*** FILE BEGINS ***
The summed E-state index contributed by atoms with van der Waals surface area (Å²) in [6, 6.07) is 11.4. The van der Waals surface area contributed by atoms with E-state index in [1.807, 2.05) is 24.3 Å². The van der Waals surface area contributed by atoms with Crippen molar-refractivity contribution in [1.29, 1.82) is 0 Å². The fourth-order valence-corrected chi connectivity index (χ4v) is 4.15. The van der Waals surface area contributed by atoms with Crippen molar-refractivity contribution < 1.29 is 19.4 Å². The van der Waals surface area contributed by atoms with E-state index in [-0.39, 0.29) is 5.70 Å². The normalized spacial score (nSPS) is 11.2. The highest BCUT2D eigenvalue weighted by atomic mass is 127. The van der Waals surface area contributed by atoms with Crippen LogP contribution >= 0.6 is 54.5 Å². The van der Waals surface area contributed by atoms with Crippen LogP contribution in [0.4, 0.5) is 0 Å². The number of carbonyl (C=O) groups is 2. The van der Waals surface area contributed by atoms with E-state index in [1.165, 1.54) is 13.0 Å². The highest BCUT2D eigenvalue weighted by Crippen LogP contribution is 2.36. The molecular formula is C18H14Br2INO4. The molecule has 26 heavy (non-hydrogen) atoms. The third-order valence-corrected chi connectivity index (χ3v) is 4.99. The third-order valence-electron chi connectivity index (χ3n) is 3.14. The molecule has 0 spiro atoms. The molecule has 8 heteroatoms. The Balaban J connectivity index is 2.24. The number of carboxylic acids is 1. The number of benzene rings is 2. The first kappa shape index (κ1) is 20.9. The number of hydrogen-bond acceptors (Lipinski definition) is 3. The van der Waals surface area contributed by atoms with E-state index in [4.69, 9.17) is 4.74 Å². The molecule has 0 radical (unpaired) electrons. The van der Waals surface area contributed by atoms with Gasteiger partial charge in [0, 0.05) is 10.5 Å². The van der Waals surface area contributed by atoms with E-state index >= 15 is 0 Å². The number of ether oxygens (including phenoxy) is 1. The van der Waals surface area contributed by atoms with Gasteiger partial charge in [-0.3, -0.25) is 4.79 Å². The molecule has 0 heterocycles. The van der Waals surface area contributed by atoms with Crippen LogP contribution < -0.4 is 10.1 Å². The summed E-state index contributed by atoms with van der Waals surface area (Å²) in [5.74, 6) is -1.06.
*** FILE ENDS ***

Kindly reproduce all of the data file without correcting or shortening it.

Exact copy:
The summed E-state index contributed by atoms with van der Waals surface area (Å²) in [6, 6.07) is 11.4. The van der Waals surface area contributed by atoms with E-state index in [1.807, 2.05) is 24.3 Å². The van der Waals surface area contributed by atoms with Crippen molar-refractivity contribution in [1.29, 1.82) is 0 Å². The fourth-order valence-corrected chi connectivity index (χ4v) is 4.15. The van der Waals surface area contributed by atoms with Crippen molar-refractivity contribution < 1.29 is 19.4 Å². The van der Waals surface area contributed by atoms with E-state index in [-0.39, 0.29) is 5.70 Å². The normalized spacial score (nSPS) is 11.2. The highest BCUT2D eigenvalue weighted by atomic mass is 127. The van der Waals surface area contributed by atoms with Crippen LogP contribution >= 0.6 is 54.5 Å². The van der Waals surface area contributed by atoms with Crippen LogP contribution in [0.4, 0.5) is 0 Å². The number of carbonyl (C=O) groups is 2. The van der Waals surface area contributed by atoms with E-state index in [1.165, 1.54) is 13.0 Å². The highest BCUT2D eigenvalue weighted by Crippen LogP contribution is 2.36. The molecular formula is C18H14Br2INO4. The molecule has 26 heavy (non-hydrogen) atoms. The third-order valence-corrected chi connectivity index (χ3v) is 4.99. The third-order valence-electron chi connectivity index (χ3n) is 3.14. The molecule has 0 spiro atoms. The molecule has 8 heteroatoms. The Balaban J connectivity index is 2.24. The number of carboxylic acids is 1. The number of benzene rings is 2. The first kappa shape index (κ1) is 20.9. The number of hydrogen-bond acceptors (Lipinski definition) is 3. The van der Waals surface area contributed by atoms with E-state index in [4.69, 9.17) is 4.74 Å². The molecule has 0 radical (unpaired) electrons. The van der Waals surface area contributed by atoms with Gasteiger partial charge in [0, 0.05) is 10.5 Å². The van der Waals surface area contributed by atoms with E-state index >= 15 is 0 Å². The number of ether oxygens (including phenoxy) is 1. The van der Waals surface area contributed by atoms with Gasteiger partial charge in [-0.3, -0.25) is 4.79 Å². The molecule has 0 heterocycles. The van der Waals surface area contributed by atoms with Crippen LogP contribution < -0.4 is 10.1 Å². The summed E-state index contributed by atoms with van der Waals surface area (Å²) in [5.74, 6) is -1.06.